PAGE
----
Can’t Take the Heat.

Have I mentioned lately that there’s a decided lack of air-conditioning in my apartment? We do have two less-than-effective box fans that, until the heat and humidity rolled in this week, had proven sufficient for this strange summer’s rain and cooler temperatures, but even with those factors working in my favor, I haven’t been able to bring myself to turn on the stove for more than a few minutes at a time.


I recognize that this hardly resembles a unique position, given that it’s August and all, but Gourmet’s editors seem to be right there with me. The current issue’s last page is devoted to no-cook pasta sauces; I immediately added one based around garbanzo beans to my list of recipes to try. It took about twenty minutes to throw the whole thing together, and, while it wasn’t the best thing I’ve ever eaten, it was good enough that, with a few alterations, I wouldn’t hesitate to recommend it as a quick and easy summertime meal.

The “sauce” is basically a take on hummus (pureed chickpeas, olive oil, and lemon juice), but it veers away from familiar territory with the spices used. Allspice, not normally something I’d think of for pasta, mingles with healthy doses of black pepper, cumin, and coriander; a touch of cinnamon and sugar adds a hint of sweetness, while chopped herbs—parsley and cilantro—and a squeeze of lemon offer both a fresh note and a necessary counterpoint to the aromatics.


My tweaks: I’m not a fan of penne, so I used rotini instead; really, any noodle with enough crevices to allow the sauce to cling would work well. I’d also recommend grinding the spices before pureeing them with the chickpeas—the recipe directs you to blend all of those ingredients together at the same time, and I wound up spitting out quite a few still-whole peppercorns as a result. Also, I found that the dish needed twice as much lemon as called for, but it was still missing something after I added extra; a spoonful or two of capers and the tiniest bit of pepper sauce did the trick nicely.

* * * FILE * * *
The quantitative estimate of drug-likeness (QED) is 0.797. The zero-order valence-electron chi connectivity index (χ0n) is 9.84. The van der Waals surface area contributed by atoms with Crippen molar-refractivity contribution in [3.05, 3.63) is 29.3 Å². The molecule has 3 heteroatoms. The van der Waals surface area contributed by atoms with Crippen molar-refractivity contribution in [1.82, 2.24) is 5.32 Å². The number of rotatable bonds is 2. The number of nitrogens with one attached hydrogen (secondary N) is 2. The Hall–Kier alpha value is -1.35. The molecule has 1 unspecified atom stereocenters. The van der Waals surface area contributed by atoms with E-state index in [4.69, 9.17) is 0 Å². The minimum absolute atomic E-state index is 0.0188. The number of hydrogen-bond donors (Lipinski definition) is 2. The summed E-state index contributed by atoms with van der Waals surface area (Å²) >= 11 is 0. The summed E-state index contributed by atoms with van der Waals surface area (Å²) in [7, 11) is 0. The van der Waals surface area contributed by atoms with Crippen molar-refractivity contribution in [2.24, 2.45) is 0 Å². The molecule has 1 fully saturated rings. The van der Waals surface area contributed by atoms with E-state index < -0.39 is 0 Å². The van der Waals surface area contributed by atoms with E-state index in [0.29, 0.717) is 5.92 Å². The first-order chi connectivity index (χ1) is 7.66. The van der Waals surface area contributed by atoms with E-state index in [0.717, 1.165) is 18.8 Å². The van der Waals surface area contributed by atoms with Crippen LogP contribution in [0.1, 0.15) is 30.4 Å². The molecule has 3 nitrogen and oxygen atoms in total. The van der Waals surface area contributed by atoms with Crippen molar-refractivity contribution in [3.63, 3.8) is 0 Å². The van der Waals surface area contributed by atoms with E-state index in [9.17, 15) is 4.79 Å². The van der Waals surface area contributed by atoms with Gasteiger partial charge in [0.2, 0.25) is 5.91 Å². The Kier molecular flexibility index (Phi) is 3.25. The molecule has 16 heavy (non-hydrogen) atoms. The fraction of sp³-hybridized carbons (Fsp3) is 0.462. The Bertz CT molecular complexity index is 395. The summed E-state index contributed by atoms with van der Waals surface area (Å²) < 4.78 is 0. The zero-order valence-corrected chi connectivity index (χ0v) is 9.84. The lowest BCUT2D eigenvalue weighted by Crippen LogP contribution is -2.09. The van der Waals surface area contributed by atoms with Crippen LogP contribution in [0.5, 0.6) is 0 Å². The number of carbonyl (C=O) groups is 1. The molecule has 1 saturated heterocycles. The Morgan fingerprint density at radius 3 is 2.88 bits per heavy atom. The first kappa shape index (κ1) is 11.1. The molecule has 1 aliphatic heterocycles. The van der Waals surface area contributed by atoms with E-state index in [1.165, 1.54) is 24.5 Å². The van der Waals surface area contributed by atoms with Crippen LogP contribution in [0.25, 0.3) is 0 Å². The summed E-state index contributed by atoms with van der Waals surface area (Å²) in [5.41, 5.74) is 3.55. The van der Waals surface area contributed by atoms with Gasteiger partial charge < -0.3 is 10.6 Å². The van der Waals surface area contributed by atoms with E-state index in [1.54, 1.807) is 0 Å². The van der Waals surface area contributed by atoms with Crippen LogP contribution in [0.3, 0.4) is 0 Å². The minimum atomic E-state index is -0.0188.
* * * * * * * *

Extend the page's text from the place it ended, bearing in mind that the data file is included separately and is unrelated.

I was moderately pleased when I tasted the pasta right after stirring the ingredients together, but when I went back for another helping a few hours later, I was happy to discover how much better it tasted cold, straight from the fridge. In my book, that’s the definition of a good summer dish: one that, despite the heat, doesn’t keep me out of the kitchen.

Spiced Chickpea Sauce
From Gourmet, August 2009

1 (19-ounces) can chickpeas, rinsed and drained, divided
1/3 cup extra-virgin olive oil
6 black peppercorns
3 whole allspice
1 1/2 teaspoons cumin seeds
1 teaspoon coriander seeds
1/4 teaspoon cinnamon
3/4 teaspoon dried oregano
1/4 teaspoon sugar
1 1/2 teaspoons fresh lemon juice
1 small red onion, finely chopped
1/2 cup chopped cilantro
1/2 cup chopped flat-leaf parsley

Accompaniment: 1 pound penne, cooked and drained, reserving 1 cup cooking water; lemon wedges

1. Purée half of chickpeas with oil, spices, oregano, sugar, lemon juice, and 1/2 teaspoon salt in a food processor until almost smooth.

2. Transfer purée to a large bowl and stir in remaining chickpeas, onion, and herbs.

3. Toss hot penne with sauce. Thin with some of cooking water.

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4 thoughts on “Can’t Take the Heat.

  1. tgpco says:

    I love this cold sauce recipe. Chickpeas were a great asset last summer when I wasn’t eating much meat, and still when I’m in the mood for something medeterranian. Have you considered adding wedges of tomato? They’re great for cooling down this time of year.

  2. Maya says:

    You must be psychic– I wavered between using capers and tomatoes. The deciding factor was that one required a knife, and one didn’t. Laziness, as it so often does, won out in the end, but a really ripe tomato would’ve been perfect with this.

  3. tgpco says:

    If you live near a farmer’s market you can probably pick up some heirlooms on the cheap this week if you go near the end of the day.

  4. Jenn says:

    Ooh, this looks really good. I’ll have to try it with your recommended changes. I love capers.

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